Kaiser Permanente — a managed-care consortium — offers a medically supervised weight-loss plan to help you reach and maintain your long-term weight goals. The program is for people who need to lose at least 40 pounds and want to make lasting lifestyle changes to maintain a healthy weight. You can expect to eat low-calorie meal replacements, go to weekly group sessions and learn behavioral skills designed to help you develop healthy habits.
On the Kaiser weight-loss plan, you’ll substitute all of your usual meals with Optifast shakes and other meal-replacement products. A program provider will supervise you, aiming to make sure you lose weight safely and effectively. Periodic checkups and lab tests are conducted to monitor your progress and health. Weekly group sessions are typically offered in the evening, and they are where you’ll learn the skills you need to help manage and maintain a healthier weight.
The Kaiser program is divided into three phases, which is typical of a medical weight loss plan. The phases are active weight loss, transition and early maintenance and, finally, long-term maintenance. During phase one, which lasts 16 weeks, all of your meals are replaced with program meals. During the 14-week phase two, you’ll learn how to gradually add meals back into your diet that you prepare yourself. The final phase lasts 52 weeks, during which you will receive support to maintain your new weight.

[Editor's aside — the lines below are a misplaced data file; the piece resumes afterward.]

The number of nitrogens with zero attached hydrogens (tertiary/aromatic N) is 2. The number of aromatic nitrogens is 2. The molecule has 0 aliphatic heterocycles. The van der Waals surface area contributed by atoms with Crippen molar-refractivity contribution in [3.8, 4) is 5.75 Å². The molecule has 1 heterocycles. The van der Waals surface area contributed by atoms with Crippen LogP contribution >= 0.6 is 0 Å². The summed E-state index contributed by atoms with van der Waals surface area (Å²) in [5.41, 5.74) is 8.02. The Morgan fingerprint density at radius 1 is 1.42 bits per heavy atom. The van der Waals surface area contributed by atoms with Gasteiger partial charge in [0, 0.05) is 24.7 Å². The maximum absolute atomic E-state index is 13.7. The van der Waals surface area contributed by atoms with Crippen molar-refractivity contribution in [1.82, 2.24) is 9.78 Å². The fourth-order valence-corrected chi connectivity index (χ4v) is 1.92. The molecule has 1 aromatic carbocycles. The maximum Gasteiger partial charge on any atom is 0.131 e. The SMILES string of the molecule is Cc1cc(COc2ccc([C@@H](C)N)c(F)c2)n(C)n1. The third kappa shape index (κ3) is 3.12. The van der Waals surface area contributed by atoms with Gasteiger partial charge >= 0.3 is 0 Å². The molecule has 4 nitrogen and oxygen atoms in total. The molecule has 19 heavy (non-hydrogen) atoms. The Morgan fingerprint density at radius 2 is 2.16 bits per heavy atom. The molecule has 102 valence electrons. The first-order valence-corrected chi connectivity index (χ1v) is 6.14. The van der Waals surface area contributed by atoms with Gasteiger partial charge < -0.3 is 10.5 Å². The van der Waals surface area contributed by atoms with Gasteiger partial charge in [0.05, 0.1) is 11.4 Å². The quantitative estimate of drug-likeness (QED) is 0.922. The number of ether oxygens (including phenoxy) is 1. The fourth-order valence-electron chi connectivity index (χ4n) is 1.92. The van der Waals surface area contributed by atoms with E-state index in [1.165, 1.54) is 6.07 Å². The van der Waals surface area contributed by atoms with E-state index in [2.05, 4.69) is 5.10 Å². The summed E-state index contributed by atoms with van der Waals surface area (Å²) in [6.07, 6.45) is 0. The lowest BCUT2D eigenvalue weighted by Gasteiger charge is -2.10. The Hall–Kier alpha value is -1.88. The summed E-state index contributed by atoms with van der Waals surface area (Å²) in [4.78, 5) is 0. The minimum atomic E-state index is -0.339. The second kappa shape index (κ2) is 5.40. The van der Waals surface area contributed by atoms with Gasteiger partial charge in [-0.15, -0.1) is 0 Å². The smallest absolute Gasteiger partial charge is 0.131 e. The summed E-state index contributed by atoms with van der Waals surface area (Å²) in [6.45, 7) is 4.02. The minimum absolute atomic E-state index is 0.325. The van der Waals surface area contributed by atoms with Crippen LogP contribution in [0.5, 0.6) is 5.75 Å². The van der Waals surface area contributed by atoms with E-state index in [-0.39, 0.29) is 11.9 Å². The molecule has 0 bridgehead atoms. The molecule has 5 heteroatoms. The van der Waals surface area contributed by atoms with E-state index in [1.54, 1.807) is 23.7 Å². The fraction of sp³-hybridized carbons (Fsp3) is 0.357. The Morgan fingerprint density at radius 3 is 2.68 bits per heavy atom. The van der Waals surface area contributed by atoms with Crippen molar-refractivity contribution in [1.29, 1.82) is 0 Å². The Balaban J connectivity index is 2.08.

What You’ll Eat
On the Kaiser plan, you’ll pick meals from the Optifast 800 product line and can expect to consume a total of 960 calories per day during the active phase of the diet. The Optifast 800 plan provides six low-calorie meals per day in the form of ready-to-drink shakes, shake powders, soups and nutrition bars. Kaiser utilizes meal replacements to promote weight loss and to limit the variety of foods so that you can avoid cravings. The Optifast meal replacements provide 100 percent of the recommended intake for vitamins and minerals.
During the active phase of the program, it’s typical to lose 1 to 3 pounds per week. You are ineligible for the plan if you have certain conditions, including type-1 diabetes, advanced liver failure or moderate to advanced kidney failure. The Kaiser weight-loss program is not covered under the Kaiser Health Plan, making it an out-of-pocket expense.